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Prov. 15:31 – “If you listen to constructive criticism, you will be at home among the wise” (NLT).
If you build a ministry where no one can give you feedback, you are teaching your congregation to be proud and self-defensive.1 - Mark Dever
I used to think I was a good preacher because many people used to thank me for my sermons. My superior in the organisation I worked for never gave me any feedback. Unfortunately, he only criticised me behind my back! When I began preaching in a new church, people appreciated my sermons, but there was one man who was not fully satisfied. Initially, I was quite reluctant to take his feedback because I thought I was doing well and didn’t need to improve. But over time, he helped me see areas in which I could improve and grow, and this has been a blessing to me and my ministry. This positive experience helped me realise that I actually need feedback in every other area of my life.
The word ‘criticism’ usually carries a negative connotation. When people think of criticism, they usually think about fault-finding or being judgmental. Indeed, not all criticism out there is beneficial because many only intend to attack us or to pull us down. Such are often pessimistic, and prejudiced, and such criticism causes a lot of damage. We need to be careful to seek and learn from the right kind of criticism.
Constructive criticism focuses primarily on improvement or development. Its aim is not to attack someone or their work, but instead, to help the person improve. Now this does not mean we don’t have negative things to say while giving constructive criticism. In fact, the reason for criticism is to draw attention to errors or imperfections. However, the purpose for doing this is intentionally to spur others on to improve in character or work.
It is easy for us to become critical and judgmental when we see the errors of others. And we are quick to form a negative impression of others in our minds and to treat them as hopeless or evil people. However, we should avoid looking down on them. Instead, when we see errors in others, we should prayerfully seek opportunities to help them grow.
We need to remember that “all have sinned and fall short of God’s glory” (Rom. 3:23). All humans are flawed, and no one on this side of eternity is perfect. Even the best “saint” has his or her shortcomings, and this is because we all have sinful nature. We all will continue to struggle with our sinful nature as long as we live in this mortal frame. However, the gospel offers pardon for our sins, and also Christ’s redeeming grace for our everyday struggles:
“For the grace of God has appeared that offers salvation to all people. It teaches us to say “No” to ungodliness and worldly passions, and to live self-controlled, upright and godly lives in this present age, while we wait for the blessed hope—the appearing of the glory of our great God and Savior, Jesus Christ, who gave himself for us to redeem us from all wickedness and to purify for himself a people that are his very own, eager to do what is good” (Ti. 2:11-14).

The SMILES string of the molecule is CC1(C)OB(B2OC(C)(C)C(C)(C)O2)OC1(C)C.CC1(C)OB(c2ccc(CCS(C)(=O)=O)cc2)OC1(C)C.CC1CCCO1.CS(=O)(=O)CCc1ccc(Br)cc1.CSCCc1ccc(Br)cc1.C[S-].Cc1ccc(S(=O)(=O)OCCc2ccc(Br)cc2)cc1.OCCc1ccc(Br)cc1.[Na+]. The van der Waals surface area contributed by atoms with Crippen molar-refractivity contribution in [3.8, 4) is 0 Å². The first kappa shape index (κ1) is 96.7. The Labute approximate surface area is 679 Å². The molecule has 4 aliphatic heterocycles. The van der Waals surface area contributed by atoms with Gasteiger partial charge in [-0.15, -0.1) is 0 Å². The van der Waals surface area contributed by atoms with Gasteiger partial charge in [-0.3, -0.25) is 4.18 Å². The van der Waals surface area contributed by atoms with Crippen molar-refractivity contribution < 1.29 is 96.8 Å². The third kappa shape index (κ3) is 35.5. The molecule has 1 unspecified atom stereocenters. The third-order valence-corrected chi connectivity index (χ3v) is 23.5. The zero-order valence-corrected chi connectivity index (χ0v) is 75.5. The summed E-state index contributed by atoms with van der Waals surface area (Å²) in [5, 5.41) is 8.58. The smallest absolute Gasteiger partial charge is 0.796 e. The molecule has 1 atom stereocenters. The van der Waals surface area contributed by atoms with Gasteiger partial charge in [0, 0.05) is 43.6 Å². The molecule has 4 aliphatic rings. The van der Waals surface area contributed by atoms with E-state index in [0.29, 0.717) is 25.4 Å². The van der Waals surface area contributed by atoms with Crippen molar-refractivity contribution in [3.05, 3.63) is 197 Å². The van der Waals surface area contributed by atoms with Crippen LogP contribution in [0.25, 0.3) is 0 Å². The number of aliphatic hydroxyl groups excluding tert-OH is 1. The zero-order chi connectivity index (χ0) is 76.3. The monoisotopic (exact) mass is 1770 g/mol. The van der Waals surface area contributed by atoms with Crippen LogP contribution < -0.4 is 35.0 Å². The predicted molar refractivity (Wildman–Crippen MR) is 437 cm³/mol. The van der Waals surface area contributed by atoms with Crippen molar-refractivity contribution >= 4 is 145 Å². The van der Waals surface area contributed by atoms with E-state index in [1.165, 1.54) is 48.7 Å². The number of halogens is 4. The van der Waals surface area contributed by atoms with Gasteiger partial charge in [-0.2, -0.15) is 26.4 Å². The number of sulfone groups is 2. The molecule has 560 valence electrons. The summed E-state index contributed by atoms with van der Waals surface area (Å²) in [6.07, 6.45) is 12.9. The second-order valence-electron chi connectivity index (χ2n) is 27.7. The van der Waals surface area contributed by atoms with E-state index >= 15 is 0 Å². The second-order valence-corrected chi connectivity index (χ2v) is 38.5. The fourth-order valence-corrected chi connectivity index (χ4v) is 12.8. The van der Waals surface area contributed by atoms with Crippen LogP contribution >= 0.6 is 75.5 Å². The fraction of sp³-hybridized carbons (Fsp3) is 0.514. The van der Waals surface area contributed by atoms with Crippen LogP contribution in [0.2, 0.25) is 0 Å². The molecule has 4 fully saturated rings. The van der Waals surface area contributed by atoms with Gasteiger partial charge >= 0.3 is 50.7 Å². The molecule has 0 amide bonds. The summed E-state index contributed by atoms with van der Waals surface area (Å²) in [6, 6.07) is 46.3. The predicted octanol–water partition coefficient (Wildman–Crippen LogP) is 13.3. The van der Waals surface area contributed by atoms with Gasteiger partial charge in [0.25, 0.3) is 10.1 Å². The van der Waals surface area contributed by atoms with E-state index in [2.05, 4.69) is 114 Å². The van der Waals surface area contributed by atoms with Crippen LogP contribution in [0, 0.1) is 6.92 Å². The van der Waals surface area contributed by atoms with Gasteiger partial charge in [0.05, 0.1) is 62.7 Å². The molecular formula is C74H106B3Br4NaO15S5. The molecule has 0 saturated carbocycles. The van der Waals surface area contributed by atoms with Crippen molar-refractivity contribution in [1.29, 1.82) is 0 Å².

Constructive criticism plays a very crucial part of building a healthy church and as well as a strong ministry. Our sanctification takes place in communion with other godly people and not in isolation. We need to be surrounded by people who love us, who can reprove us when they see our flaws, and who want to help us grow. We need people not only to show us our flaws, but also to point us to Christ’s redeeming grace for our change. We all need improvement in our character, behaviour, manner of speech, habits, ethics, work and a lot more. Therefore, we need to be open to change; that is to receive correction from others for our good.
Receiving feedback or constructive criticism is a sign of our humility, and willingness to grow and improve. Such an attitude is necessary for all those in any form of ministry in the body of Christ. Our understanding of ourselves is highly warped, which can lead us to close doors for our growth. We are naturally defensive when people give us feedback or correction, which is a sign of pride. Humility of mind: not having a high opinion of one’s self is what we all need. We must let this realization sink deep within us that we are mere humans, sinners though saved by grace and that we are susceptible to fall and sometimes even into gross error. Such an awareness will enable us to be open to healthy constructive criticism and allow growth in our lives. Arrogance and defensiveness are hazardous to us as well as to the ministry in the church.
I heard of a certain young man in a church who was excited to learn the Bible. He met with the leaders of the church to study the Word of God regularly, and asked many real and thought-provoking questions. The leaders of the church were impressed with the growth he was showing, and they eventually allowed him to preach. And, he did a good job. Soon after his sermon, people showered appreciations on him. But an elderly man was appalled at the response of the young man when he approached him with some feedback, “I know all these things, and you need not teach me!” Sadly, with all his learning, the young man failed to learn humility, and did not want to grow and improve.
Unlike this young man, we must all consciously cultivate an attitude of accepting criticism without being defensive right from the time we are young Christians. Even though it is difficult, we must all learn to deny ourselves daily (Matt. 16:24), to clothe ourselves with humility, (1 Pet. 5:5), and aspire to have the mind of Christ in us (Phil. 2:5). This attitude is crucial for any of us to grow and to serve in the body of Christ.
The Bible says that ‘a fool rejects reproof but a wise man will love reproof’ (Prov. 9:8-9).
May God help us to be wise.
Photo by Maria Teneva on Unsplash